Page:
Cannabis Spotlight: Mary Lou Burton

As part of our 420 coverage, here's a very timely interview with Mary Lou Burton, the founder of Cannabis Connex and the Cannabis Connex Conference. The CCC was (pre-COVID) an annual trade show that brought together national experts, entrepreneurs, and educators to discuss the latest in terms of cannabis and hemp regulation, branding, production, and more.



How Has COVID Forced The Cannabis Events Industry To Adapt?


I think that all events had a serious wake up call. Basically, our conference was the last one before they shut down (January 29-30, 2020). Moving forward, people have to be incredibly careful in this environment to plan something. Because if ours had been canceled, we would have had to refund $300,000.


Events are hard, you have to be passionate, you have to have a reason. And you have to have the money to do it, the sponsorships, and solid people. But I think that, more importantly, people are going to need to explore online, virtual events, more intimate events. I know that Tokativity had an in-person event, and people were so happy to be back together. But there's that risk factor of…an event that I know had been marketed, and now they may be postponing it again. There's only so many times you can postpone it. And you don't have control over it.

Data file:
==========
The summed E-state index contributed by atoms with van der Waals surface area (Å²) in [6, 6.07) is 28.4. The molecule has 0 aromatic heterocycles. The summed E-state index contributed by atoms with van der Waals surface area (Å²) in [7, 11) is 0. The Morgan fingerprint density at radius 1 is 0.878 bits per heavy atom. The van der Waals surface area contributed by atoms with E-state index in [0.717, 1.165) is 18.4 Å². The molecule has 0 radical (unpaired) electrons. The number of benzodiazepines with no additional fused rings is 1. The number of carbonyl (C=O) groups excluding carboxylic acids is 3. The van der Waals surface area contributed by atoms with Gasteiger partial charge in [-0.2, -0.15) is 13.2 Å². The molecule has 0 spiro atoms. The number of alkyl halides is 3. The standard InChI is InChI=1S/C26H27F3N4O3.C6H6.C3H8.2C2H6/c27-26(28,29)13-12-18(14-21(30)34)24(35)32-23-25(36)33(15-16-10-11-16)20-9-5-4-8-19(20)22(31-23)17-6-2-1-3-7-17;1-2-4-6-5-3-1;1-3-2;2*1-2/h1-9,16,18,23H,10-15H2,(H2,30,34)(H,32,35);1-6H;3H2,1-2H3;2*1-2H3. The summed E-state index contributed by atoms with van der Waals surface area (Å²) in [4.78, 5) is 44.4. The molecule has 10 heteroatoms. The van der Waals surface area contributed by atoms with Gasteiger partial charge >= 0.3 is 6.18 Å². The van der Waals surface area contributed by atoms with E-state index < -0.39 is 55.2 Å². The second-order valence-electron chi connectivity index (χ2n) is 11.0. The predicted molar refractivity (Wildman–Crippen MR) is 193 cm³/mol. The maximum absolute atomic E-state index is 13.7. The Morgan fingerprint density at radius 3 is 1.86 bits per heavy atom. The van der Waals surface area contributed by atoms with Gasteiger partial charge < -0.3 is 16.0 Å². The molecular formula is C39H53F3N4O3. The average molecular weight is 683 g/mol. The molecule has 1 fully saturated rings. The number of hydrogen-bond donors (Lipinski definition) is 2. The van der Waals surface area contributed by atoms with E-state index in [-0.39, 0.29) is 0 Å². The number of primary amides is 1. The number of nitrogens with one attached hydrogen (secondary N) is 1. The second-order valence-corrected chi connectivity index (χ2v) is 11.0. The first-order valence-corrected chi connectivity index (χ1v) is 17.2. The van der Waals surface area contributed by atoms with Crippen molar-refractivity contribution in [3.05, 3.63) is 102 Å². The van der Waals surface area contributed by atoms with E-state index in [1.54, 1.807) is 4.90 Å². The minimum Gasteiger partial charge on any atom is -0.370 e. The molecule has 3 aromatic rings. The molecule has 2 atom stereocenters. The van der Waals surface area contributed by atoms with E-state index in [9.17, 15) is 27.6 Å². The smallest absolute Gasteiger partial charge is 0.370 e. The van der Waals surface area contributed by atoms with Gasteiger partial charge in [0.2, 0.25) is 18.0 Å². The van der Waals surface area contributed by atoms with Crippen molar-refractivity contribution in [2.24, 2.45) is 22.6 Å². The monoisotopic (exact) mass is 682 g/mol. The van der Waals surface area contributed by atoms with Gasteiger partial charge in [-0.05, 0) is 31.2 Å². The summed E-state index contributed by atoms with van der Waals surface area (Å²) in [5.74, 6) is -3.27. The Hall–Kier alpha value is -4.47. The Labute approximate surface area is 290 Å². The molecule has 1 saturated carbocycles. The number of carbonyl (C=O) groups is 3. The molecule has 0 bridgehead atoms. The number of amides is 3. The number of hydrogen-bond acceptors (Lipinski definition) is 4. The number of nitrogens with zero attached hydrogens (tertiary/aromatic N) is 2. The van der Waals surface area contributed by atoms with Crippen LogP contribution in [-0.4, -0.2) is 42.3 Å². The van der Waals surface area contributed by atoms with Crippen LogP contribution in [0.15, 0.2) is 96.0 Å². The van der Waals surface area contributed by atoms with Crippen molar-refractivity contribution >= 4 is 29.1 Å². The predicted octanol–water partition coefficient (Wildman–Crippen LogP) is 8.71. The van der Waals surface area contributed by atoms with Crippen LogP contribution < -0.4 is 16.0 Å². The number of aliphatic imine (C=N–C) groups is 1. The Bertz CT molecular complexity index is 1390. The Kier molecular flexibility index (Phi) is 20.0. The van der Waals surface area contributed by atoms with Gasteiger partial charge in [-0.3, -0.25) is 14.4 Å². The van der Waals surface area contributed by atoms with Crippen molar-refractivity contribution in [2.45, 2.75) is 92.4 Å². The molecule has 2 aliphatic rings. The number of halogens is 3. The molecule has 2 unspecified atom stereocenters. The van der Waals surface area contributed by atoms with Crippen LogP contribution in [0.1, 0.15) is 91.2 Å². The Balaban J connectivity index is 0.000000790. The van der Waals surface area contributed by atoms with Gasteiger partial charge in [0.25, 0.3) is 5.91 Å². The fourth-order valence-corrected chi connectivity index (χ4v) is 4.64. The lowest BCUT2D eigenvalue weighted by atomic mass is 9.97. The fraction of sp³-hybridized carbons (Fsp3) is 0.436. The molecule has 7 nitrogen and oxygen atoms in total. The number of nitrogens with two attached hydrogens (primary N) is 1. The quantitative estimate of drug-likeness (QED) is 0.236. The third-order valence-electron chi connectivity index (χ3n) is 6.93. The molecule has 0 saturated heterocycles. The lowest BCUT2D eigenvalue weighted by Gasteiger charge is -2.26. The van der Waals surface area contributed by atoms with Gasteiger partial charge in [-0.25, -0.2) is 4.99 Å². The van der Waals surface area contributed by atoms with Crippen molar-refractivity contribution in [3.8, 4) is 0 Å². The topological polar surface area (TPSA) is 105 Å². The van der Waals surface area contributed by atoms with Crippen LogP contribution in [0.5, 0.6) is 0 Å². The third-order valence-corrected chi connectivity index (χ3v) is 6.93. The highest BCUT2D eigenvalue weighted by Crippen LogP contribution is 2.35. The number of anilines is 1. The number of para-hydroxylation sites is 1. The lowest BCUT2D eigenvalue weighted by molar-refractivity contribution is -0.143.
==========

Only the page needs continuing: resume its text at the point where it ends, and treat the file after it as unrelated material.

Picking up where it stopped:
So doing as much as you can via social media and virtually, and even if you do have an in-person event, making sure that you document all the information and have it online, I think is critical.



How Can You Get Buy In From Event Sponsors?


In order to get people to sponsor, they have to believe in what you're doing, and there has to be a reason for them to participate, whether it's to increase sales. I mean, at one point, Nectar sponsored our conference, but they said, “We really don't think we're going to get business out of it. But we are supporting our community.” And I thought that was very commendable.


And it goes a lot further than telling a story. It's that in person connection, but also making sure that you under promise and over deliver. For example, when we created those $20,000 sponsor packages, we added that video to go along with it. And that was a huge closer. Like, hey, we'll create this video for you, as a part of being the sponsor.


And then making sure to follow up with everything that you included them in. I think that a lot of people get the money and they're out of there.


How Do You Assemble Your Organizational Dream Team?


You have to have a vision and a plan, and then somebody who can implement that, and keep it organized and inspect what you expect. Denise was my person who dealt with the negotiation, the contracts. I would get the resource, and say, “Here's what we're going to do.” And she'd follow up and put it in place, and then assign tasks and so forth. Because you can have visionaries and people throwing out ideas, but unless they're implemented and tracked…